Lucey is familiar to Bay Area audiences primarily for her work with San Francisco Opera. Her legacy production of Tosca was chosen to launch the company’s 99th season in August of 2021.Lucey made her directorial debut with Opera San José in 2018 with La traviata, brilliantly staged with skill and imagination, and offering a compelling contemporary viewpoint. Her directorial work has been seen across the US, from The Metropolitan Opera to Dallas Opera, Opera Theatre of St. Louis, Santa Fe Opera, and many others. She also boasts an international reputation, staging works in Spain, Russia, and Germany, at the Gran Teatre del Liceu, the Bolshoi Theater, and Schauspiel Hannover, among many others, and has assisted esteemed directors, including Stephen Lawless, Lee Blakeley, John Caird, Peter Schumann, and Francesca Zambello.

In addition to opera, Lucey steps outside the canon into theatre and musicals, staging works such as Gilbert & Sullivan’s rollicking The Pirates of Penzance, which BroadwayWorld lauded for its “contemporary flair, dousing the classic with a touch of modern Monty Python alongside Carol Burnett Show moments. A true contemporary comic delight faithful to the original Gilbert and Sullivan intent.”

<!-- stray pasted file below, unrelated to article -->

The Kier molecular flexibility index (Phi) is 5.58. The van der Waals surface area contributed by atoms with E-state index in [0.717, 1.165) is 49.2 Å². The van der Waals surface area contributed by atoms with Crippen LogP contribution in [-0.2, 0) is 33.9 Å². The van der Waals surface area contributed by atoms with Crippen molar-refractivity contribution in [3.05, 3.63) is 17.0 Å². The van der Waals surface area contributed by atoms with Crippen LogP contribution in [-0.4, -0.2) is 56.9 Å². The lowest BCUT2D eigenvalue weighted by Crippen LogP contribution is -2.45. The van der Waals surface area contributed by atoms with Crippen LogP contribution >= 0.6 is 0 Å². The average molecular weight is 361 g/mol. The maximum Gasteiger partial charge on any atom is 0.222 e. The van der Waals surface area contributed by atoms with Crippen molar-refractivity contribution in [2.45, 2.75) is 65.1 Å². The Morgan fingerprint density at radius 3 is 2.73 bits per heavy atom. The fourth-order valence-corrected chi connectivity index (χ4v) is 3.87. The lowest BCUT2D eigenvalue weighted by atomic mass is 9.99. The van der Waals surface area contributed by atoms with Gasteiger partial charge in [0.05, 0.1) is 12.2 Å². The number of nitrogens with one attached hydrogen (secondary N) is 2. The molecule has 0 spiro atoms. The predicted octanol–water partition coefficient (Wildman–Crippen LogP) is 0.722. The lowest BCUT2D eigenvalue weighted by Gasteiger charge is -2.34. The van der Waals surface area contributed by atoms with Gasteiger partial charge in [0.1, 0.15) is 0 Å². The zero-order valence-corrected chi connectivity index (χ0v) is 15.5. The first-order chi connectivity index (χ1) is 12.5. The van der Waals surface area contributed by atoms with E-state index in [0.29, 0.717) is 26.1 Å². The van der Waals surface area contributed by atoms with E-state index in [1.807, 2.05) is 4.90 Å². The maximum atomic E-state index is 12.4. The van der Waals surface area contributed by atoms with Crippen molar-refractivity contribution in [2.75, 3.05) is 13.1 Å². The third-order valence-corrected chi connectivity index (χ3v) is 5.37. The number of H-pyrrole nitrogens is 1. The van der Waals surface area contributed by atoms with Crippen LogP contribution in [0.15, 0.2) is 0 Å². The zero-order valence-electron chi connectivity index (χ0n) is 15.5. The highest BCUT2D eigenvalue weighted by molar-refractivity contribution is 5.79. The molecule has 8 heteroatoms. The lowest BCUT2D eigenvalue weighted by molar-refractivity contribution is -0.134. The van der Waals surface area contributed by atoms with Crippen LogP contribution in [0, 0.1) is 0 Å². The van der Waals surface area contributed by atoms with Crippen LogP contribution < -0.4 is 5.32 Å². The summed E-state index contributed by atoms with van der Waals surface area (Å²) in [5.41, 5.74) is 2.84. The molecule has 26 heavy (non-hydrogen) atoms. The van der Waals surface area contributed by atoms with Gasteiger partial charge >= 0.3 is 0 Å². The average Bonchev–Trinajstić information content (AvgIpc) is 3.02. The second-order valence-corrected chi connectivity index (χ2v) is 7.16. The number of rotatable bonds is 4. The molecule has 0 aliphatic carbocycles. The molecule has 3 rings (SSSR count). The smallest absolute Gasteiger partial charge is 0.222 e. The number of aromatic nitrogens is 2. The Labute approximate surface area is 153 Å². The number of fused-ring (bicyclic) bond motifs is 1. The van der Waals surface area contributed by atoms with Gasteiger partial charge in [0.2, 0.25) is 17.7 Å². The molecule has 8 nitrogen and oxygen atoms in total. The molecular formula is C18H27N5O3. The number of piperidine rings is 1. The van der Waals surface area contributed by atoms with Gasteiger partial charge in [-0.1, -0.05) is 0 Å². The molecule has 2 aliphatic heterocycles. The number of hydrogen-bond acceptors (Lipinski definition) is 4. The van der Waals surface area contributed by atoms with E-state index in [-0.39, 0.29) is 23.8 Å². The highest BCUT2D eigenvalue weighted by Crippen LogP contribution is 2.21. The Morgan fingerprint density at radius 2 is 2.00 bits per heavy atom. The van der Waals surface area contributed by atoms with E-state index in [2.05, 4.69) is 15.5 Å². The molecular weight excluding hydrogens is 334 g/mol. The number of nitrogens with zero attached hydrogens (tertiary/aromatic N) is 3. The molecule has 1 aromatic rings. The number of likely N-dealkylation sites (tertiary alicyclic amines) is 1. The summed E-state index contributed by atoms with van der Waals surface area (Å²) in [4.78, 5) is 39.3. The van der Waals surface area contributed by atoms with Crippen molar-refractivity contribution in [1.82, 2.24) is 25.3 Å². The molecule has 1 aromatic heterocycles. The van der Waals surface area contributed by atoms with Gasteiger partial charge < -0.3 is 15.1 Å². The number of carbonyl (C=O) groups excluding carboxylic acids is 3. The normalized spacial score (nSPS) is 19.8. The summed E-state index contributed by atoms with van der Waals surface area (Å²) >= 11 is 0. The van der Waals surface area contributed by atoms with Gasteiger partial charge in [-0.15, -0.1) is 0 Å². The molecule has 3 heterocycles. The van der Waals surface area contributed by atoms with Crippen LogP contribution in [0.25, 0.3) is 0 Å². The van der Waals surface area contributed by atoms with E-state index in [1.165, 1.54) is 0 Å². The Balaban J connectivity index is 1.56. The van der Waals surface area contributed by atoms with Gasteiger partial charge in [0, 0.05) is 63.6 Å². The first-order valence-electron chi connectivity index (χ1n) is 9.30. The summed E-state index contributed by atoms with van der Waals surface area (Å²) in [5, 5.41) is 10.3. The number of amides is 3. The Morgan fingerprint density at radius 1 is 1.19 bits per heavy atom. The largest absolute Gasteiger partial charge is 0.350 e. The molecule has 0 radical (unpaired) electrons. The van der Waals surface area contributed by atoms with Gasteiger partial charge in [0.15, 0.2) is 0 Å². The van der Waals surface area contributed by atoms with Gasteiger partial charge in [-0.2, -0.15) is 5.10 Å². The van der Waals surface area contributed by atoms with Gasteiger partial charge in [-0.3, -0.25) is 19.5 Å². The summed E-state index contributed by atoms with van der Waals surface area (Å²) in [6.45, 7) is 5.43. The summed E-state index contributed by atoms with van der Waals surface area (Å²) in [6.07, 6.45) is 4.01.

Originally from Houston, Texas, Lucey credits much of her directorial influences to Russia, where she lived and studied for five years. She spent years working with the world-famous Bread & Puppet Theatre as both a touring performer and staff member, and then 11 seasons with Santa Fe Opera, working her way from technical apprentice to stage director. She holds BAs in Theater and Italian from the University of Texas at Austin and received her MFA in Directing & Movement from the Boris Shchukin Theatre Institute of the Vakhtangov Theater in Moscow. Most recently residing in New York City, Lucey is currently enrolled in Columbia University’s Master of Science program for Non-Profit Management and has served as an adjunct professor in Speech and Theater at the Borough of Manhattan Community College, encouraging the next generation of artists while teaching courses on acting, design, stage management, and directing.